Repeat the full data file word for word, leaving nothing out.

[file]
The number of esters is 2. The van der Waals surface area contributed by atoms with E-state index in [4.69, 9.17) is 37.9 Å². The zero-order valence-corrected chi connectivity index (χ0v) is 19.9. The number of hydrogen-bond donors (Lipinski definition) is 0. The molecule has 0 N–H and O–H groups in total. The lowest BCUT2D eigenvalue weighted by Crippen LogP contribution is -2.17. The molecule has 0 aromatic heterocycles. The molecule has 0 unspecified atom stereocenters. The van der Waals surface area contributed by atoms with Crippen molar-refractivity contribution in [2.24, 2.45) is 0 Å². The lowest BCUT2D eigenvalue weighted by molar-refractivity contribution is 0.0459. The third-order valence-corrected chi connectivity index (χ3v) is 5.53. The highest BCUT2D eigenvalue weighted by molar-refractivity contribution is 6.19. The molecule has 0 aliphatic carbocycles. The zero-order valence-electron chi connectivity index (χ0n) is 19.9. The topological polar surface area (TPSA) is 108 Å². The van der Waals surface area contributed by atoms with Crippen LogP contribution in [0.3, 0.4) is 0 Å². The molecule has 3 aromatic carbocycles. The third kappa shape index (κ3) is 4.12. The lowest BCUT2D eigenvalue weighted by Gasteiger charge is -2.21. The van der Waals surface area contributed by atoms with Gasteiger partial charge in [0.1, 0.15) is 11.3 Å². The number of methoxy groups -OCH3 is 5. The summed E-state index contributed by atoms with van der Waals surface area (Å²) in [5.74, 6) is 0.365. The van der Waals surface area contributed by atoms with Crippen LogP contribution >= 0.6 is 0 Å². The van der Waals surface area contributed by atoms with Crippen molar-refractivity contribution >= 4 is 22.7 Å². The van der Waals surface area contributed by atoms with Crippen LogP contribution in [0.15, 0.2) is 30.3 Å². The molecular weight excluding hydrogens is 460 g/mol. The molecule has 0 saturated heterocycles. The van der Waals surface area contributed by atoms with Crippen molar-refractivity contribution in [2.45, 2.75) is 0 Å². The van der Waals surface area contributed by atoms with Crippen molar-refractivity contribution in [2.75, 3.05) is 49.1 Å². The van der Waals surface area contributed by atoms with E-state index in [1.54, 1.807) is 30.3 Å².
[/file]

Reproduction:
The number of esters is 2. The van der Waals surface area contributed by atoms with E-state index in [4.69, 9.17) is 37.9 Å². The zero-order valence-corrected chi connectivity index (χ0v) is 19.9. The number of hydrogen-bond donors (Lipinski definition) is 0. The molecule has 0 N–H and O–H groups in total. The lowest BCUT2D eigenvalue weighted by Crippen LogP contribution is -2.17. The molecule has 0 aromatic heterocycles. The molecule has 0 unspecified atom stereocenters. The van der Waals surface area contributed by atoms with Crippen molar-refractivity contribution in [2.24, 2.45) is 0 Å². The lowest BCUT2D eigenvalue weighted by molar-refractivity contribution is 0.0459. The third-order valence-corrected chi connectivity index (χ3v) is 5.53. The highest BCUT2D eigenvalue weighted by molar-refractivity contribution is 6.19. The molecule has 0 aliphatic carbocycles. The zero-order valence-electron chi connectivity index (χ0n) is 19.9. The topological polar surface area (TPSA) is 108 Å². The van der Waals surface area contributed by atoms with Crippen LogP contribution in [0.3, 0.4) is 0 Å². The molecule has 3 aromatic carbocycles. The third kappa shape index (κ3) is 4.12. The lowest BCUT2D eigenvalue weighted by Gasteiger charge is -2.21. The van der Waals surface area contributed by atoms with Gasteiger partial charge in [0.1, 0.15) is 11.3 Å². The number of methoxy groups -OCH3 is 5. The summed E-state index contributed by atoms with van der Waals surface area (Å²) in [5.74, 6) is 0.365. The van der Waals surface area contributed by atoms with Crippen LogP contribution >= 0.6 is 0 Å². The van der Waals surface area contributed by atoms with Crippen molar-refractivity contribution >= 4 is 22.7 Å². The van der Waals surface area contributed by atoms with Crippen LogP contribution in [0.15, 0.2) is 30.3 Å². The molecular weight excluding hydrogens is 460 g/mol. The molecule has 0 saturated heterocycles. The van der Waals surface area contributed by atoms with Crippen molar-refractivity contribution in [2.45, 2.75) is 0 Å². The van der Waals surface area contributed by atoms with Crippen molar-refractivity contribution in [2.75, 3.05) is 49.1 Å². The van der Waals surface area contributed by atoms with E-state index in [1.54, 1.807) is 30.3 Å².